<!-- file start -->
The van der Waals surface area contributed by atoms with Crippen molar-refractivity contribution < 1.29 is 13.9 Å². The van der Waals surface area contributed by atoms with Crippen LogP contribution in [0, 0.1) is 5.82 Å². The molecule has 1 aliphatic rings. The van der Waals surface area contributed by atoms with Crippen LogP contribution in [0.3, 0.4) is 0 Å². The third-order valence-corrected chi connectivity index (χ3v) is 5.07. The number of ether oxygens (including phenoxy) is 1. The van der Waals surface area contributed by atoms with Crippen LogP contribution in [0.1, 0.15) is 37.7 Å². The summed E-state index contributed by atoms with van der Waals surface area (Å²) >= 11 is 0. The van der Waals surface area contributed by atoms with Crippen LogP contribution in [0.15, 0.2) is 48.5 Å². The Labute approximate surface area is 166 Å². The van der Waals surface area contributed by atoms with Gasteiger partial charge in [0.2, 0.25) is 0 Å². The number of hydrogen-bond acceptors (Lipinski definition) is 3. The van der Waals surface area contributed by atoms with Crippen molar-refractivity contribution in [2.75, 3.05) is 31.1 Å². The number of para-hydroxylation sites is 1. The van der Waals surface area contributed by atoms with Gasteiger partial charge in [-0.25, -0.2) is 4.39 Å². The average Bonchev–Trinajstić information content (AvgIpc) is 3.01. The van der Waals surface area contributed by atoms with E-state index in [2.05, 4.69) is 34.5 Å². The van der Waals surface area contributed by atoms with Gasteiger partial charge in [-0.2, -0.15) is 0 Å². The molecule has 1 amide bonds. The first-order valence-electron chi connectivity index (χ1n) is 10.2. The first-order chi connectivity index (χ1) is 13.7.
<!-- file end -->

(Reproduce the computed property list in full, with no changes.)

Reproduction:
The van der Waals surface area contributed by atoms with Crippen molar-refractivity contribution < 1.29 is 13.9 Å². The van der Waals surface area contributed by atoms with Crippen LogP contribution in [0, 0.1) is 5.82 Å². The molecule has 1 aliphatic rings. The van der Waals surface area contributed by atoms with Crippen LogP contribution in [0.3, 0.4) is 0 Å². The third-order valence-corrected chi connectivity index (χ3v) is 5.07. The number of ether oxygens (including phenoxy) is 1. The van der Waals surface area contributed by atoms with Crippen LogP contribution in [0.1, 0.15) is 37.7 Å². The summed E-state index contributed by atoms with van der Waals surface area (Å²) >= 11 is 0. The van der Waals surface area contributed by atoms with Crippen LogP contribution in [0.15, 0.2) is 48.5 Å². The Labute approximate surface area is 166 Å². The van der Waals surface area contributed by atoms with Gasteiger partial charge in [0.2, 0.25) is 0 Å². The number of hydrogen-bond acceptors (Lipinski definition) is 3. The van der Waals surface area contributed by atoms with Crippen molar-refractivity contribution in [2.75, 3.05) is 31.1 Å². The number of para-hydroxylation sites is 1. The van der Waals surface area contributed by atoms with Gasteiger partial charge in [-0.25, -0.2) is 4.39 Å². The average Bonchev–Trinajstić information content (AvgIpc) is 3.01. The van der Waals surface area contributed by atoms with E-state index in [2.05, 4.69) is 34.5 Å². The van der Waals surface area contributed by atoms with Gasteiger partial charge in [-0.2, -0.15) is 0 Å². The molecule has 1 amide bonds. The first-order valence-electron chi connectivity index (χ1n) is 10.2. The first-order chi connectivity index (χ1) is 13.7.